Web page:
The last set of examples gives you another sound correspondence: Germanic h for Latin or Greek c or k. These particular correspondences between certain consonants in Germanic languages and other Indo-European languages, to follow yet another strand in the etymological web, is called Grimm’s Law, after Jacob Grimm [yes, that Jacob Grimm, of the Brothers Grimm]. In addition to collecting folktales, Grimm was one of the early pioneers in the field of comparative philology, comparing different languages to work out which ones were related and how. Basically Grimm’s Law describes a sound change that happened to Proto-Indo-European consonants as they passed into Proto-Germanic. So the voiceless stops in Proto-Indo-European became voiceless fricatives in Proto-Germanic, that is, p, t, k, and kw became f, th, x, and xw [with x and xw eventually becoming h and hw]. The voiced stops b, d, g, and gw lost their voicing [that is the vibration of the vocal chords] and filled the gap left by the voiceless stops becoming p, t, k, and kw. The voiced aspirated stops lost their aspiration [a little extra breath of air] and became those regular unaspirated voiced stops. The word philology, by the way, referring to ‘historical linguistics’ or more broadly ‘study of language in written texts’ literally means love of words, which I suppose you must have, as I do, if you’re interested in knowing how all these sound changes work!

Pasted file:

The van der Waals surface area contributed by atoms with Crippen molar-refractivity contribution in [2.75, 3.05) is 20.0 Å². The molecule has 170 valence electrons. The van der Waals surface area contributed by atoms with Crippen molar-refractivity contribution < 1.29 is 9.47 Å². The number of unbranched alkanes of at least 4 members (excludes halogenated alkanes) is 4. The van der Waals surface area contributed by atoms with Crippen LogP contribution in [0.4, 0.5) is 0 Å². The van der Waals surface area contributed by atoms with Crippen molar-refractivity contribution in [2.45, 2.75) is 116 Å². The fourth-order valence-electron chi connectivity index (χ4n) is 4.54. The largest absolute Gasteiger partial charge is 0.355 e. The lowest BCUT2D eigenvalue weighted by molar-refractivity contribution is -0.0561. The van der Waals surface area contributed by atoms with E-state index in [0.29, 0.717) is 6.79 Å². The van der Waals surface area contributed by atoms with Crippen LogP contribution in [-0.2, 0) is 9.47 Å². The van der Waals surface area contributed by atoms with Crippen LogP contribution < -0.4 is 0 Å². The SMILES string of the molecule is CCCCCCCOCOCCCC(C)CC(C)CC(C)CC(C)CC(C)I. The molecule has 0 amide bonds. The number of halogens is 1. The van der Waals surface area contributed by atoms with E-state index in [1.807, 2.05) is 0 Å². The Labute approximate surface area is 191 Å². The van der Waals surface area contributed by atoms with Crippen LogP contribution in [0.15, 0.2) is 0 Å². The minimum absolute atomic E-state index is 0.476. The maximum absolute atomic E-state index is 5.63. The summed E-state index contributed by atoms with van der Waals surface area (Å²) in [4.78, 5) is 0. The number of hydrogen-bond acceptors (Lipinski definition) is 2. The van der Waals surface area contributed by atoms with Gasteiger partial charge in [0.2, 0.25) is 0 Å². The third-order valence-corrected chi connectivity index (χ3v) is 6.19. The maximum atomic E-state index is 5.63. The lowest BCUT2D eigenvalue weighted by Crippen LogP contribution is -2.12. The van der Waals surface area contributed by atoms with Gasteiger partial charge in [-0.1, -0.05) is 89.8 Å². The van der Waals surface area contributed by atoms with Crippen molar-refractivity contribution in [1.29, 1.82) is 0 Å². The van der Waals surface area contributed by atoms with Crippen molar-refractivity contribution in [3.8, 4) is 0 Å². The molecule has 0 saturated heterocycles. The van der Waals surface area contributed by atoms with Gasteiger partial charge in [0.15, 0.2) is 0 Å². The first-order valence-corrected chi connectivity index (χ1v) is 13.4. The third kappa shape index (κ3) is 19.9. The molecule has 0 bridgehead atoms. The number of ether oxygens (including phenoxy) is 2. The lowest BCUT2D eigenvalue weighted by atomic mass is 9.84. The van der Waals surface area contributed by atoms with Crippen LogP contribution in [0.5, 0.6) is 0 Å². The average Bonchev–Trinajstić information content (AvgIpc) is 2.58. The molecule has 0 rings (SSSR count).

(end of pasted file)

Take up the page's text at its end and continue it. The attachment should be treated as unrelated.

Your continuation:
By the way, Grimm wasn’t exactly the first to come up with the idea. Friedrich Schlegel was the first to note the p-f correspondence, and Rasmus Rask suggested further sound correspondences, but since Grimm was the first to clearly explain the idea as a regular sound change [at least initially crediting Rask], we now generally refer to this as Grimm’s Law [though some people have suggested Rask’s Rule as an alternate name].